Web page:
Paul Thomas Anderson’s ‘Phantom Thread’ Gets Stylish Set of Alternate Posters

Although there’s still a few weeks ago until release, the embargo has officially ended for Phantom Thread, so our review is up and I’m allowed to tell you it’s one of Paul Thomas Anderson’s best films; deeply engrossing and playful as it seamlessly weaves between romantic, unsettling, funny, and back again. There’s a mastery of transitions that has a way of making the entire film feel like one intoxicating scene. Daniel Day-Lewis also outdoes his There Will Be Blood performance, embodying a character with more depth and complex tenderness. Vicky Krieps might even be better as she goes toe-to-toe with him. You’ll want to see it again immediately after, and a second viewing is incredibly rewarding, as I imagine the many after will be as well.

In anticipation of the release, today we’re pleased to present a selection of alternate posters created by Midnight Marauder & Tony Stella.
See full article at The Film Stage »

Movie Review – Phantom Thread (2017)

Phantom Thread, 2017.

Written and Directed by Paul Thomas Anderson.

Starring Daniel Day-Lewis, Vicky Krieps, Lesley Manville, Camilla Rutherford, and Brian Gleeson.

Synopsis:

Set in 1950’s London, Reynolds Woodcock is a renowned dressmaker whose fastidious life is disrupted by a young, strong-willed woman, Alma, who becomes his muse and lover.

Three-time Oscar winner Daniel Day-Lewis has delivered unforgettable method acting performances ranging from heartless oil drillers, paralyzed painter Christy Brown who only had control over his left foot, the greatest Us President of all-time Abraham Lincoln, and more, so it initially came across as a little anticlimactic when he announced that his role as renowned fictional dressmaker Reynolds Woodcock in Phantom Thread would mark the end of his acting career. It doesn’t exactly feel like an explosive role to go out on, but never doubt writer and director Paul Thomas Anderson (There Will Be Blood, The Master), especially when collaborating with the notorious milkshake drinker.
See full article at Flickeringmyth »

Paul Thomas Anderson’s “Phantom Thread” unravels a farewell to Daniel Day-Lewis

Another day, another embargo lifts for a high profile December release hoping to make an Oscar play. Today, it’s Phantom Thread, the second collaboration between filmmaker Paul Thomas Anderson and actor Daniel Day-Lewis. With Day-Lewis claiming that he’s retiring and that this is his final on screen appearance, the movie has an added bit of prestige to it. Anderson films always have that luster, but this classy outing doubles down on it. PTA and Ddl made something special together last time around with There Will Be Blood. Since then, Anderson has challenged audiences with The Master and Inherent Vice, while Day-Lewis won another Academy Award with Lincoln. Able to speak freely, I must admit to being a bit puzzled by this new work. Still, it will generate plenty of discussion. Plot wise, let me start here with what IMDb lists as the description: “Set in the glamour of 1950’s post-war London,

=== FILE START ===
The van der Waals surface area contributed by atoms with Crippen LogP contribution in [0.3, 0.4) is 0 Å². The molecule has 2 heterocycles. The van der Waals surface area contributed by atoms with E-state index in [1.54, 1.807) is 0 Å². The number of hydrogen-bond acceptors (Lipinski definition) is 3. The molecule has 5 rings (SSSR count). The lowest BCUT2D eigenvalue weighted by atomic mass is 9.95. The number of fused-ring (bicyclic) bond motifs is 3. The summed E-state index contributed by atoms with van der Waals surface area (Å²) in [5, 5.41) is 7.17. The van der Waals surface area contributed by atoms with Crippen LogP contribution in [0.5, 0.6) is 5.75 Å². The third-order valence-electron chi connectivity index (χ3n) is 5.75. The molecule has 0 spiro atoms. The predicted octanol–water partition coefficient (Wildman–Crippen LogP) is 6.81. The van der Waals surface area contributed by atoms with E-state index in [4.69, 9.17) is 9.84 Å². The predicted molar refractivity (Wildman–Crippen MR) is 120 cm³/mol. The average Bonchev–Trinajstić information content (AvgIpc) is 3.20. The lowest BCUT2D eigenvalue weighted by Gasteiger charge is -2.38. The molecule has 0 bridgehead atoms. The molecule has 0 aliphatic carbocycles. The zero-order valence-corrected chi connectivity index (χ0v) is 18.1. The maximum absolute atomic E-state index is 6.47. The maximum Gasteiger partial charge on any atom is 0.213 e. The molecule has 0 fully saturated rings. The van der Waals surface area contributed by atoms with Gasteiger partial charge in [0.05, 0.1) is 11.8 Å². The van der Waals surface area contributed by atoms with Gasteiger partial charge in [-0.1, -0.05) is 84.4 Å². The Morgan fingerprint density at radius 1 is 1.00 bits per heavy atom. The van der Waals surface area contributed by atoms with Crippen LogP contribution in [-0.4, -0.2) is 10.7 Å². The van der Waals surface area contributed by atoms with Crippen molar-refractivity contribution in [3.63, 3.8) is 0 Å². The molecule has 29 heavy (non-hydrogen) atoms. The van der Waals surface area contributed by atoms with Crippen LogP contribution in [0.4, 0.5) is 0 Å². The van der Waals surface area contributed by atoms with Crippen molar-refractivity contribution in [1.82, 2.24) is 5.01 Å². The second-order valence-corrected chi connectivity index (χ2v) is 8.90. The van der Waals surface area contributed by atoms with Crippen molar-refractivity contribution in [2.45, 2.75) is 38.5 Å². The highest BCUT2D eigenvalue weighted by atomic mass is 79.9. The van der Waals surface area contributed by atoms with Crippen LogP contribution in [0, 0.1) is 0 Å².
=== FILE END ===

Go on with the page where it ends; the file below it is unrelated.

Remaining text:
See full article at Hollywoodnews.com »

‘Phantom Thread’ Review: Paul Thomas Anderson Fashions a Continually Surprising Relationship Drama

On a basic level, Paul Thomas Anderson makes films about magnetic presences — figures who emanate such greatness that it’s nearly as impossible for bystanders to be around them as it is to not be around them. Phantom Thread, Anderson’s ninth film, is of a piece with much of his career in that way, telling of a prodigal 1950s dressmaker, Reynolds Woodcock (Daniel Day-Lewis), who inspires equally rapturous reactions to his handiwork and his mercurial disposition.

Just as The Master unmasked a serious-man character study as a psychological survey of bullshit artists and Inherent Vice played dress-up as a noir story to spin a tale of immovable sadness, so too does Phantom Thread present itself as a rigorous biopic-like narrative while its interests are far less fussy or predicable. This is less an examination of a singular person than a look at the torturous and sublime experience of his
See full article at The Film Stage »

Film Review: ‘Phantom Thread’

Film Review: ‘Phantom Thread’
Reynolds Woodcock (Daniel Day-Lewis), the svelte and smoldering middle-aged British fashion designer at the heart of Paul Thomas Anderson’s “Phantom Thread,” is a man who seems to have everything he wants. He lives in a splendid five-story London townhouse with walls the color of cream, and he works there too, starting early, sitting with his tea and pastries as he does the day’s sketches, already possessed by his reverent labor. He’s a dressmaker who works with the fervor of an artist — dreaming, obsessing, perfecting. At night he sips martinis at parties and restaurants, rubbing shoulders with the countesses and wealthy London ladies who are his clients, and he’s also a devoted serial womanizer who falls for — and discards — one comely model muse after another. (As the film opens, his current flame is flickering out.) “Phantom Thread” is set in 1955, but Reynolds, in his posh and pampered upper-crust way, has the air
See full article at Variety - Film News »

‘Phantom Thread’ Review: Paul Thomas Anderson’s Riveting ’50s Romance Is a Screwball Comedy In Disguise